MINNEAPOLIS (WCCO) – Journalists with WCCO were detained by law enforcement officers on Friday night while reporting on a demonstration outside the Brooklyn Center Police Department, where a crowd gathered to protest the police killing of 20-year-old Daunte Wright.

WCCO’s Reg Chapman reported that during the height of the chaos – which came after hours of peaceful protesting – law enforcement told him, along with other WCCO photojournalists to get on the ground. They took pictures of the journalists and checked their credentials before allowing them to continue on.

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A federal judge earlier Friday evening had ruled that law enforcement were not permitted to arrest, threaten, or use physical force against journalists, after the ACLU filed a motion asking for a temporary restraining order to stop law enforcement from targeting reporters.

The night had started out peaceful; roughly 1,000 people came together to exercise their First Amendment rights, chanting and calling for the end of police violence against Black Americans. Ministers from throughout the Twin Cities prayed over the protesters, and the Freedom Fighters – a self-described elite security unit working to bridge the gap between police and community – helped feed the crowd and encouraged a calm gathering.

In all, the protest was jovial and lively.

But that changed around 9:30 p.m., when a small handful of people cut the zip ties holding together the outer layer of a fence erected in front of the police department.

Against the wishes of the majority of the crowd – people with bull horns asked people not to antagonize law enforcement or throw water bottles at them – some threw projectiles over the fence, and the outer layer was breached.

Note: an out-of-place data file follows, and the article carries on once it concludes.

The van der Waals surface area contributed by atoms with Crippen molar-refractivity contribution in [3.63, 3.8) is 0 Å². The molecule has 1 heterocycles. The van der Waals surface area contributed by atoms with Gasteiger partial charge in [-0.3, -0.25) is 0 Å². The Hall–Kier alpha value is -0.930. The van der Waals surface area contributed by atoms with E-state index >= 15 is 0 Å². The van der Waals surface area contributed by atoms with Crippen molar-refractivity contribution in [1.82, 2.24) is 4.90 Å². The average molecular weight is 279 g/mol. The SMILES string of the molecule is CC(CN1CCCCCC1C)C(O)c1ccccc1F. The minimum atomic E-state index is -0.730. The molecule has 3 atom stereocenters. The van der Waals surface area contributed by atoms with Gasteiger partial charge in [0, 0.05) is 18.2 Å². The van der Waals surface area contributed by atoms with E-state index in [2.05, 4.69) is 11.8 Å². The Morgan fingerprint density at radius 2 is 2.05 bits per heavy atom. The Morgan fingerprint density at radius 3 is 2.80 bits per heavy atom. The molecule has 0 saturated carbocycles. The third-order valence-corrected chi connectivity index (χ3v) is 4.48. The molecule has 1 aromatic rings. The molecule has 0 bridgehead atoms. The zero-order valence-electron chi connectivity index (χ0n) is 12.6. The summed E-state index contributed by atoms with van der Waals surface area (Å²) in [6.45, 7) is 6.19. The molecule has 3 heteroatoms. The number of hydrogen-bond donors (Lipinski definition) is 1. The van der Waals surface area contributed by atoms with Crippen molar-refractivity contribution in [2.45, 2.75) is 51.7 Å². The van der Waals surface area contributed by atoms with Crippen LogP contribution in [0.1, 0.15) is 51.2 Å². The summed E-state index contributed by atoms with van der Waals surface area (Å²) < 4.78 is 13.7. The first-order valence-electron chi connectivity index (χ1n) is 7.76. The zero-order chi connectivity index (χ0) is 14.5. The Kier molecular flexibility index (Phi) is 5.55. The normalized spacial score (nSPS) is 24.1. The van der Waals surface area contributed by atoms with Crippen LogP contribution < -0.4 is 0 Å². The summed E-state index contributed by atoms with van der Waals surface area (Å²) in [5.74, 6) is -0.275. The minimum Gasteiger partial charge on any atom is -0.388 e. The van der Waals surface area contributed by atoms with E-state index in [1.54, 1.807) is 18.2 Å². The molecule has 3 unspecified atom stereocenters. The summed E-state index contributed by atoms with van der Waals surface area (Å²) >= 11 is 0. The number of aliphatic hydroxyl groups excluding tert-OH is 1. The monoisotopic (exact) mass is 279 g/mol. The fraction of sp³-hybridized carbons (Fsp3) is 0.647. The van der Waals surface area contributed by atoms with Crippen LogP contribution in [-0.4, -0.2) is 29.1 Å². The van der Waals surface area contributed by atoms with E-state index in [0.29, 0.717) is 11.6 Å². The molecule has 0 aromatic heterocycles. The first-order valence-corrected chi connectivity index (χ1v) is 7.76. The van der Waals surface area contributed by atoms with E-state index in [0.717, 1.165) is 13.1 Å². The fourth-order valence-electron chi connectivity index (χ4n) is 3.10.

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Flash bangs went off, police told the crowd to disperse, law enforcement hit the crowd with projectiles, and there were calls for medics.

Then the Minnesota National Guard approached from the south and state troopers descended from the north, sandwiching protesters in between.

It was a crazy and chaotic scene, Chapman reported, as state troopers in small vans blocked parking lots, making it difficult for protesters to get away. While some escaped, many were enclosed inside the perimeter set up by law enforcement. Their IDs were checked, and everyone who was not part of the press was taken into custody.

Roughly 100 people were arrested following the demonstration, Commissioner of Public Safety John Harrington said during an Operation Safety Net press briefing early Saturday morning. At this point, it is not known whether those people will be charged.

Gov. Tim Walz responded to the recent treatment of the press in a tweet Saturday evening.

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“A free press is foundational to our democracy. Reporters worked tirelessly during this tumultuous year to keep Minnesotans informed,” said Walz. “I convened a meeting today with media and law enforcement to determine a better path forward to protect the journalists covering civil unrest.”